6. Call for the national park to be world class, based on ecological principles. The island’s sensitive ecosystems, rich diversity of plants and animals, scenic and cultural sites should be front and centre of decision-making right now. This includes the island’s koalas. Adequate pristine county is needed for ecosystem health, and is what tourists will want to experience.
7. Request that the pristine country of Blue Lake catchment and Swallow Lagoon be included in national park immediately. Recognise that ‘the Pines’ area includes an important swamp, native vegetation is recovering well and the area forms prt of the catchment of Brown Lake. Therefore this area requires sensitive management.
8. On the government’s map, the red nature-based tourism area at Flinders is at odds with the environment: it’s koala territory, swampy, home to rare orchids, low-lying and subject to sea level rise.
9. Support genuine 4WD access within the park, but do not support opening up areas of the island for recreational, destructive 4WD activity. Stradbroke’s fragile ecosystems quickly erode when churned up by vehicles. The state should not be supporting “just for fun” activities that are ecologically so damaging. Special consideration is needed for beach wildlife, turtle nesting, migratory birds, shorebirds and invertebrate fauna that underpin beach ecology.
On June 20, the Premier announced a new vision for North Stradbroke Island. Additional information has followed: see New Vision for North Stradbroke Island at www.qld.gov.
Key points of the vision are:
80 per cent of NSI to be national park by 2027.
56 per cent to be declared national park within 18 months, the remainder to be successively phased in between 2011-2027.
Sand mining to be phased out by 2027 when the last lease expires.
Expired mining leases are not to be renewed, and no new leases to be granted.
The government will legislate to create certainty for the closure date of all mines and will ensure rehabilitation obligations are met.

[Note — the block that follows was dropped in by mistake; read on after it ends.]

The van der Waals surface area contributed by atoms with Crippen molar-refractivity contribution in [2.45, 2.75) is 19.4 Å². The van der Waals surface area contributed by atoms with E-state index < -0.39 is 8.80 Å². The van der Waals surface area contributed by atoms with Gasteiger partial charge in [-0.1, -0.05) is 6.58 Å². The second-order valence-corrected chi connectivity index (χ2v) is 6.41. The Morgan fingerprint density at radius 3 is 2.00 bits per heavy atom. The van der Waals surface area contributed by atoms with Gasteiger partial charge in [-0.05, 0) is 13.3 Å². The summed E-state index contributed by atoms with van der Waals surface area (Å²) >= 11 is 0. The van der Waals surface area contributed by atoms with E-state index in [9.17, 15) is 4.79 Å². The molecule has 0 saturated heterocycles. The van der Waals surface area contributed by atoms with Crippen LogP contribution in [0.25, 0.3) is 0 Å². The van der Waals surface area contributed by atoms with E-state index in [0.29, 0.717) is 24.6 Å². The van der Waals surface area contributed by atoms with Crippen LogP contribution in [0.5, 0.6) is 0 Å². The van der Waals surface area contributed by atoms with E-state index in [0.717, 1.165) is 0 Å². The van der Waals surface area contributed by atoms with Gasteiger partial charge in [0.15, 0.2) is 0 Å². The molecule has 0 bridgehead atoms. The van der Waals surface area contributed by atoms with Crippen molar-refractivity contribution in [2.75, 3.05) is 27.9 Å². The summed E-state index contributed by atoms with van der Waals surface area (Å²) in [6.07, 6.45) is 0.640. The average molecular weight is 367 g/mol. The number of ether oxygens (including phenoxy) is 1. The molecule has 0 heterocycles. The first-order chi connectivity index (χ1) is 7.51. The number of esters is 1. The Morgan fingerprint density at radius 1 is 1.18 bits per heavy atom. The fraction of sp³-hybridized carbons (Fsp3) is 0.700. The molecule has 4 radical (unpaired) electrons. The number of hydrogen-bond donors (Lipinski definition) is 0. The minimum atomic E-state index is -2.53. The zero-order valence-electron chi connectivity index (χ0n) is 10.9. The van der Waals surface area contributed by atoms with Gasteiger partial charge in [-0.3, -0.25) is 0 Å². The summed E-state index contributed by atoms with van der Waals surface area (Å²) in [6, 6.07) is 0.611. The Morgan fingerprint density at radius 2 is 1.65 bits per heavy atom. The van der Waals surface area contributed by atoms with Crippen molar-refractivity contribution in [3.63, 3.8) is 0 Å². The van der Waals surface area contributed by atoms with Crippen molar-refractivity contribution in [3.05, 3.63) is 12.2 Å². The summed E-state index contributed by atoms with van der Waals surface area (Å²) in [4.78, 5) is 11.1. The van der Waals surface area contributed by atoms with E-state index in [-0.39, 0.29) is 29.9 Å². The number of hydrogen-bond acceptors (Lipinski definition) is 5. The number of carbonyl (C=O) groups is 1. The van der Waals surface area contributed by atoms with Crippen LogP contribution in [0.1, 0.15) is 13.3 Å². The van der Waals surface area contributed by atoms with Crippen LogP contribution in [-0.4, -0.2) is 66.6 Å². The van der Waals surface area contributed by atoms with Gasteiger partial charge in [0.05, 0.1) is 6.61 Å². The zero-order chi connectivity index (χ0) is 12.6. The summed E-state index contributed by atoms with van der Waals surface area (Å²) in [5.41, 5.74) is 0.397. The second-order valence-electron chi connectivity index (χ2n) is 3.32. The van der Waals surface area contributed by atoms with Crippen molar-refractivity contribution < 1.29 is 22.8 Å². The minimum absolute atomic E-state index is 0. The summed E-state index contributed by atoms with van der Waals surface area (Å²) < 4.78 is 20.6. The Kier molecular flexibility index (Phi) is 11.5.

Comment on national park
Given that so much of the island has been mined or impacted on by mining, a very large percentage of the island needs to be under national park protection. This is essential for ecosystem health and to ensure the best possible outcomes for the land in recovery from mining. The rehabilitated land is dependent on the surrounding natural bush for “supply” of species and cushioning from stressors such as invasive species. Refer to attached letter by Professor Carla Catterall. The island is relatively small, so maintaining connectivity throughout its length and breadth is crucial. The government was right to set aside 80 per cent national park.
But there are some catches!
The first 56 per cent will consist of 18 Mile Swamp and some lagoons and wetlands in the south of the island (that are protected by Ramsar anyway). Apart from a couple of very small parcels in the north, the rest is primarily land already mined or impacted on by mining (the Gordon, Ibis and Bayside mine areas). See maps at www.qld.gov.
This land is important for national park and includes some very valuable wetlands and koala habitat, but it’s hard to understand why so much country in the north of the island – some not even covered by mining lease – is not being included in national park in this term of government. That’s why it’s important to encourage the government to gazette as much land as possible now.